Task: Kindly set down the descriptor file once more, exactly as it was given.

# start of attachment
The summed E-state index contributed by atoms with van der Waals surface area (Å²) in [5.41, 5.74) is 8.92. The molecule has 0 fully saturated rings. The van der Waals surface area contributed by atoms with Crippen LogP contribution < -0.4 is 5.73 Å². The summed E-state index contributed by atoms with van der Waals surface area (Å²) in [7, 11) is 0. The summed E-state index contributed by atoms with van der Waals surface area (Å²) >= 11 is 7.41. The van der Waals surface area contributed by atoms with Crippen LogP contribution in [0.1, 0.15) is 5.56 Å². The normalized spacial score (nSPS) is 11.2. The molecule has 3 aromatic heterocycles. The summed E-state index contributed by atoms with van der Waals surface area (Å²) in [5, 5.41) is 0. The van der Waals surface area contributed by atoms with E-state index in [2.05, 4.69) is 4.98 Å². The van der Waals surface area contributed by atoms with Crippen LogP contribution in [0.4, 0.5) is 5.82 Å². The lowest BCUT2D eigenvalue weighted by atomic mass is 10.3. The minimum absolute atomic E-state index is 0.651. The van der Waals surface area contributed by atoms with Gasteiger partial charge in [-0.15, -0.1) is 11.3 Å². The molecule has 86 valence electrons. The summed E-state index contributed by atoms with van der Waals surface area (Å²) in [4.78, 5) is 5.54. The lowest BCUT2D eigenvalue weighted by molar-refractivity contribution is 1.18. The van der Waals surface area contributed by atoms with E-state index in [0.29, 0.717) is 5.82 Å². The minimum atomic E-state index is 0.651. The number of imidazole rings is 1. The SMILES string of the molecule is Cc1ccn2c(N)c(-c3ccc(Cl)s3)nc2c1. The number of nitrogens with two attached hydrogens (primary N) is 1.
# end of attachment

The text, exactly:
The summed E-state index contributed by atoms with van der Waals surface area (Å²) in [5.41, 5.74) is 8.92. The molecule has 0 fully saturated rings. The van der Waals surface area contributed by atoms with Crippen LogP contribution < -0.4 is 5.73 Å². The summed E-state index contributed by atoms with van der Waals surface area (Å²) in [7, 11) is 0. The summed E-state index contributed by atoms with van der Waals surface area (Å²) >= 11 is 7.41. The van der Waals surface area contributed by atoms with Crippen LogP contribution in [0.1, 0.15) is 5.56 Å². The normalized spacial score (nSPS) is 11.2. The molecule has 3 aromatic heterocycles. The summed E-state index contributed by atoms with van der Waals surface area (Å²) in [5, 5.41) is 0. The van der Waals surface area contributed by atoms with E-state index in [2.05, 4.69) is 4.98 Å². The van der Waals surface area contributed by atoms with Crippen LogP contribution in [0.4, 0.5) is 5.82 Å². The lowest BCUT2D eigenvalue weighted by atomic mass is 10.3. The minimum absolute atomic E-state index is 0.651. The van der Waals surface area contributed by atoms with Gasteiger partial charge in [-0.15, -0.1) is 11.3 Å². The molecule has 86 valence electrons. The summed E-state index contributed by atoms with van der Waals surface area (Å²) in [4.78, 5) is 5.54. The lowest BCUT2D eigenvalue weighted by molar-refractivity contribution is 1.18. The van der Waals surface area contributed by atoms with E-state index in [0.29, 0.717) is 5.82 Å². The minimum atomic E-state index is 0.651. The number of imidazole rings is 1. The SMILES string of the molecule is Cc1ccn2c(N)c(-c3ccc(Cl)s3)nc2c1. The number of nitrogens with two attached hydrogens (primary N) is 1.